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|GLOCK, CHARLES YOUNG|
|(1919-) Sociologist of religion and expert in
survey research. Attended public schools in the Bronx, New York, where he
was born; earned B.S. degree in marketing at New York University (1940),
M.B.A. at Boston University (1941), and after four years of military
service, a Ph.D. in sociology at Columbia (1952). Closely associated with
research projects under Paul Lazarsfeld and others at the Bureau of
Applied Social Research at Columbia, 1946-1957, and Managing Director and
then Director of that bureau, 1948-1957. Then, after a year at the Center
for Advanced Study in the Behavioral Sciences (Stanford, California),
1957-1958, Glock joined the faculty of the Department of Sociology,
University of California, Berkeley, from 1958 until his retirement in
1979; was Director of the Survey Research Center there, 1958-1967, and
also Director of the Program in Religion and Society at that center,
1967-1979. During the 1967-1968 school year, and again in 1969-1971, he
chaired the Department of Sociology at Berkeley. He was also Adjunct
Professor at Berkeley's Graduate Theological Union, 1965-1979. Active in
various professional societies, Glock was a council member in the
Religious Research Association in the early 1950s; president, American
Association of Public Opinion Research, 1963-1964; one of the earliest
members of the Society for the Scientific Study of Religion, and its
President, 1967-1968. During 1978-1979, he served as Vice-President of the
American Sociological Association.
Glock is author, coauthor, or coeditor of 14 books and numerous articles reflecting his interests in survey research methodology, in the sociology of religion, and in religious and racial prejudice. Survey research was the empirical basis for most of his books and articles. As a disciple of Lazarsfeld and the Columbia school of survey methods, Glock favored a straightforward additive approach to scaling and measurement, and a multivariate tabular presentation of the data, over more abstract and mathematically sophisticated statistical methods. His work thus communicated successfully, regardless of the degree of quantitative sophistication on the parts of his readers, although he was sometimes criticized for the inadequacy of this approach in appropriately weighting causal variables.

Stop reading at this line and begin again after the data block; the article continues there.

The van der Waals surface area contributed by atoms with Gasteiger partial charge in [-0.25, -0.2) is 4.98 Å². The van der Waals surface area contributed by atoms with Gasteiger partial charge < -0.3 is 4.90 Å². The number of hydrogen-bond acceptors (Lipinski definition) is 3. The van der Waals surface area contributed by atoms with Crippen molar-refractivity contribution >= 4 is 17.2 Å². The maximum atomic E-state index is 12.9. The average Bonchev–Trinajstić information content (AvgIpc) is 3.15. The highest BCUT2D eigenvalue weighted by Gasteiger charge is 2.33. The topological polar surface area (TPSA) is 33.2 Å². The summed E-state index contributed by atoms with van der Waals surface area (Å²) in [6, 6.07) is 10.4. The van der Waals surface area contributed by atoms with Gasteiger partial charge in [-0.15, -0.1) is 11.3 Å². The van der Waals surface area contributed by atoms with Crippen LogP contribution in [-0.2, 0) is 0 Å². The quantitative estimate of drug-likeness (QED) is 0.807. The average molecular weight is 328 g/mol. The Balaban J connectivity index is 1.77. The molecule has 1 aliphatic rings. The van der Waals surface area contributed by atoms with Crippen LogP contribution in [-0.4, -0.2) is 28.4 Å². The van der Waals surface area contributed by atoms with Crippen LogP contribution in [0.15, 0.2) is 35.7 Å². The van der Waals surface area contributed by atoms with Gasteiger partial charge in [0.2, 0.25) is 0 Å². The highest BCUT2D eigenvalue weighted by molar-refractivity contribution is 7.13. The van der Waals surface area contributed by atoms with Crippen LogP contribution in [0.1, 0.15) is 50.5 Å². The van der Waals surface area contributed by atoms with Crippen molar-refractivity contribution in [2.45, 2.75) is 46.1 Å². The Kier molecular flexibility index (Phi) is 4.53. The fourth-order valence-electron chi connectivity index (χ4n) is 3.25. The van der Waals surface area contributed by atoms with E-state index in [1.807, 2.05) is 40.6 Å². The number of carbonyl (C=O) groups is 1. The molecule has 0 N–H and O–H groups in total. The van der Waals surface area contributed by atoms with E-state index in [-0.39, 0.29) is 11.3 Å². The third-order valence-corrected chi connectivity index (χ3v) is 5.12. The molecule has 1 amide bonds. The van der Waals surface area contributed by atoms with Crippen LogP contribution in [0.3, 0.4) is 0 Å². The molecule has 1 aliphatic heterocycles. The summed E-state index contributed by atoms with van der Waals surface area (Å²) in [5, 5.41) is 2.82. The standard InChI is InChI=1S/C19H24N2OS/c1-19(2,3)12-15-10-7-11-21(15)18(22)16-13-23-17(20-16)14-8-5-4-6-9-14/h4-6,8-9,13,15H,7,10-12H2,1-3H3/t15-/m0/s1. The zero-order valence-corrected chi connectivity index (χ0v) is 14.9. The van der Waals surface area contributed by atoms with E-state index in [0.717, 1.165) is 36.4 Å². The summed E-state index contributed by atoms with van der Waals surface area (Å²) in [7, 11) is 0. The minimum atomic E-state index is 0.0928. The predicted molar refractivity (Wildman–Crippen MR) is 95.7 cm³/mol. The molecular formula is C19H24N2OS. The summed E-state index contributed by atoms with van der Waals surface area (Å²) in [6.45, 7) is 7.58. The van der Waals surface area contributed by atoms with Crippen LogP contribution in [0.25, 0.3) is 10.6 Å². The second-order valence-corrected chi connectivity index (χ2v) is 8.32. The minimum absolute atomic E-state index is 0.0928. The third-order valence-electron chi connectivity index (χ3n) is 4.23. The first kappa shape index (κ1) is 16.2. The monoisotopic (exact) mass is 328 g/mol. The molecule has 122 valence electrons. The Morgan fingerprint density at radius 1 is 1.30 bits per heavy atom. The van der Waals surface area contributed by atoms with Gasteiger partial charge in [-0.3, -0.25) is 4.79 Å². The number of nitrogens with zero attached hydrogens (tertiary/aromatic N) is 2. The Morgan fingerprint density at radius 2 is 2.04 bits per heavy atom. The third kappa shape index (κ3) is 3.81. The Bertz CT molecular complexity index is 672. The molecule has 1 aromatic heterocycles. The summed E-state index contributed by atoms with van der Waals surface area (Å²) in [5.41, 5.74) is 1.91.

Glock's accomplishments and prominence in the sociology of religion have tended to obscure somewhat his important work in the social and cognitive (as opposed to psychopathological) sources of racial and ethnic prejudice . His 1966 Christian Beliefs and Anti-Semitism (with Rodney Stark, Harper), based on a national survey and on a survey of Protestant and Catholic parishioners in northern California, was the first work ever to marshal empirical, quantitative data in support of a theory tying anti-Semitism to selective elements in Christian indoctrination. Later works (e.g., Stark et al. 1971, Glock et al. 1975, Quinley and Glock 1979, Apostle et al. 1983) both verified and expanded the theoretical orientation of the 1966 book. In particular, these later works demonstrated the importance not only of religious beliefs per se but also of more general outlooks or worldviews in giving rise to prejudice of various kinds (not just anti-Semitism).